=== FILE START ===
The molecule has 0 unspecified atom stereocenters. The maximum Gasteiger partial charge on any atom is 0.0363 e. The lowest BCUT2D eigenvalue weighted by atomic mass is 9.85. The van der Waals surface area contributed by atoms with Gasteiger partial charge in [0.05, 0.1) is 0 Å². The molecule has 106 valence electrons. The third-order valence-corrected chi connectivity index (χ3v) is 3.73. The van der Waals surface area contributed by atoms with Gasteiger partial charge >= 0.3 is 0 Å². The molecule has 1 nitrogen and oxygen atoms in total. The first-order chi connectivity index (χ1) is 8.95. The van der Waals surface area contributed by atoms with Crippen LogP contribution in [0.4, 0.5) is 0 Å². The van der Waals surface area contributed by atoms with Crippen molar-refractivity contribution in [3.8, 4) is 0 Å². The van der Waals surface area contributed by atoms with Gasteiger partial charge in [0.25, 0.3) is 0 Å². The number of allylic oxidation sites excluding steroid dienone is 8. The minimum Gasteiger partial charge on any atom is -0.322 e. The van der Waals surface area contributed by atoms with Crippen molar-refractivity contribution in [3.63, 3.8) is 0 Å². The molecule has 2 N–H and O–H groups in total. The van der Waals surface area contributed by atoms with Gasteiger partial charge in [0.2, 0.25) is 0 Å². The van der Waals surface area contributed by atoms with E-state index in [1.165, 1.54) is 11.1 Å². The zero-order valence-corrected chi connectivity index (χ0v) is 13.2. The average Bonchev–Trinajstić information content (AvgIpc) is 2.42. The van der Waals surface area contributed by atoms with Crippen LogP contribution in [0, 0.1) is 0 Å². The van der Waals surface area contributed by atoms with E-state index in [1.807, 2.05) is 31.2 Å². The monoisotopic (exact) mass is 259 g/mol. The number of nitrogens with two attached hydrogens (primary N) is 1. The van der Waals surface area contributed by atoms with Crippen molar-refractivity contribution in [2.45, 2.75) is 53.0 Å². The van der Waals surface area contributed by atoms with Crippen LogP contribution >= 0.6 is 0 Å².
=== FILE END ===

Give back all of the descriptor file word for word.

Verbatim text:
The molecule has 0 unspecified atom stereocenters. The maximum Gasteiger partial charge on any atom is 0.0363 e. The lowest BCUT2D eigenvalue weighted by atomic mass is 9.85. The van der Waals surface area contributed by atoms with Gasteiger partial charge in [0.05, 0.1) is 0 Å². The molecule has 106 valence electrons. The third-order valence-corrected chi connectivity index (χ3v) is 3.73. The van der Waals surface area contributed by atoms with Gasteiger partial charge >= 0.3 is 0 Å². The molecule has 1 nitrogen and oxygen atoms in total. The first-order chi connectivity index (χ1) is 8.95. The van der Waals surface area contributed by atoms with Crippen LogP contribution in [0.4, 0.5) is 0 Å². The van der Waals surface area contributed by atoms with Crippen molar-refractivity contribution in [3.8, 4) is 0 Å². The van der Waals surface area contributed by atoms with Gasteiger partial charge in [0.25, 0.3) is 0 Å². The number of allylic oxidation sites excluding steroid dienone is 8. The minimum Gasteiger partial charge on any atom is -0.322 e. The van der Waals surface area contributed by atoms with Crippen molar-refractivity contribution in [3.63, 3.8) is 0 Å². The molecule has 2 N–H and O–H groups in total. The van der Waals surface area contributed by atoms with Gasteiger partial charge in [0.2, 0.25) is 0 Å². The van der Waals surface area contributed by atoms with E-state index in [1.165, 1.54) is 11.1 Å². The zero-order valence-corrected chi connectivity index (χ0v) is 13.2. The average Bonchev–Trinajstić information content (AvgIpc) is 2.42. The van der Waals surface area contributed by atoms with Crippen LogP contribution in [0, 0.1) is 0 Å². The van der Waals surface area contributed by atoms with E-state index in [1.807, 2.05) is 31.2 Å². The monoisotopic (exact) mass is 259 g/mol. The number of nitrogens with two attached hydrogens (primary N) is 1. The van der Waals surface area contributed by atoms with Crippen molar-refractivity contribution in [2.45, 2.75) is 53.0 Å². The van der Waals surface area contributed by atoms with Crippen LogP contribution >= 0.6 is 0 Å².